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Int J Oral Biol. 2014 Jun;39(2):57-63. English. Original Article.
Lim HS , Chung KY , Kim AO , Kim MR , Kim YS , Kang MS , Hong JW , Jung JY , Park JI , Lee GS .
Department of dentistry, Chonnam National University Hwasun Hospital, Hwasun, 519-763, Korea. tarazeds@hanmail.net
Dental Science Research Institute, Chonnam National University, Gwangju, 500-757, Korea.
Department of Dental Education, School of Dentistry, Chonnam National University, Gwangju, 500-757, Korea.
Department of Biomedical research institute, Chonnam National University Hwasun Hospital, Hwasun, 519-763, Korea.
Department of Forensic Medicine, Chosun University, School of Medicine, Gwangju, 501-759, Korea.
Department of Microbiology, Chonnam National University Medical School, Gwangju, 501-746, Korea.
Department of Clinical Laboratory Science, Seonam University, Gwangju, 502-157, Korea.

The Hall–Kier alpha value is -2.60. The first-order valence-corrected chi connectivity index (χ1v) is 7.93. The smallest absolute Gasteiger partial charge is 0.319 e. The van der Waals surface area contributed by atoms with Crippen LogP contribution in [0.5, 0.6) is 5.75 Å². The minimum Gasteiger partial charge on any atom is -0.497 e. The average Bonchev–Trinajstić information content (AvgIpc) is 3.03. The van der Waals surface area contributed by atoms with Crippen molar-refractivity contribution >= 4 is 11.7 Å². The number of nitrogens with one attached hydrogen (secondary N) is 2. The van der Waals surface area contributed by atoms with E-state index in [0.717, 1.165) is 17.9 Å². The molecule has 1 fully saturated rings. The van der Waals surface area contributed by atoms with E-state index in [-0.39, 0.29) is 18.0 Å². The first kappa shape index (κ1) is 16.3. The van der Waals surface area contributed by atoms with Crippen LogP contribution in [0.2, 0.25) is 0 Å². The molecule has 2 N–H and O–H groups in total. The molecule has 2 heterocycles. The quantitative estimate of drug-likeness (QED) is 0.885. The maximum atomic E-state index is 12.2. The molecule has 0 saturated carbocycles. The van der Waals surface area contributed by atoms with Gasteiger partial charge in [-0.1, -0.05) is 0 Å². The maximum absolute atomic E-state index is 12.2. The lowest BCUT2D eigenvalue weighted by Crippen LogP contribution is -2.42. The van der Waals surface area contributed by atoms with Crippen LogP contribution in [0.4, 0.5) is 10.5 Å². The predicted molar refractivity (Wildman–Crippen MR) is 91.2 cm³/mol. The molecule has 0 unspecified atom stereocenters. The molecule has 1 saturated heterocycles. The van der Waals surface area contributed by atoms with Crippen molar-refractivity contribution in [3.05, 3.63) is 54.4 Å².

Research Center for Biomineralization Disorder, Chonnam National University, Gwangju, 500-757, Korea.
Department of Dental Hygiene, Gwangju Health University, Gwangju, 506-701, Korea.
Abstract

The purpose of this study is to evaluate salivary flow rate, salivary pH, and cariogenic activity using unstimulated saliva of the head and neck cancer patients. Twenty three cancer patients (19 males, 4 females) who had undergone chemotherapy and radiation therapy and twenty four healthy volunteers (14 males, 10 females) as a control were included. Salivary flow rate, salivary pH, and cariogenic activity using unstimulated saliva were examined. Compared to saliva of the control group, salivary flow rate (p<0.001) and salivary pH (p<0.001) were significantly lower in head and neck cancer patients. The colony counts of Lactobacilli was higher in head and neck cancer patients (p<0.05) than in control group. These salivary factors and cariogenic activity can increase the prevalence of dental caries in head and neck cancer patients.

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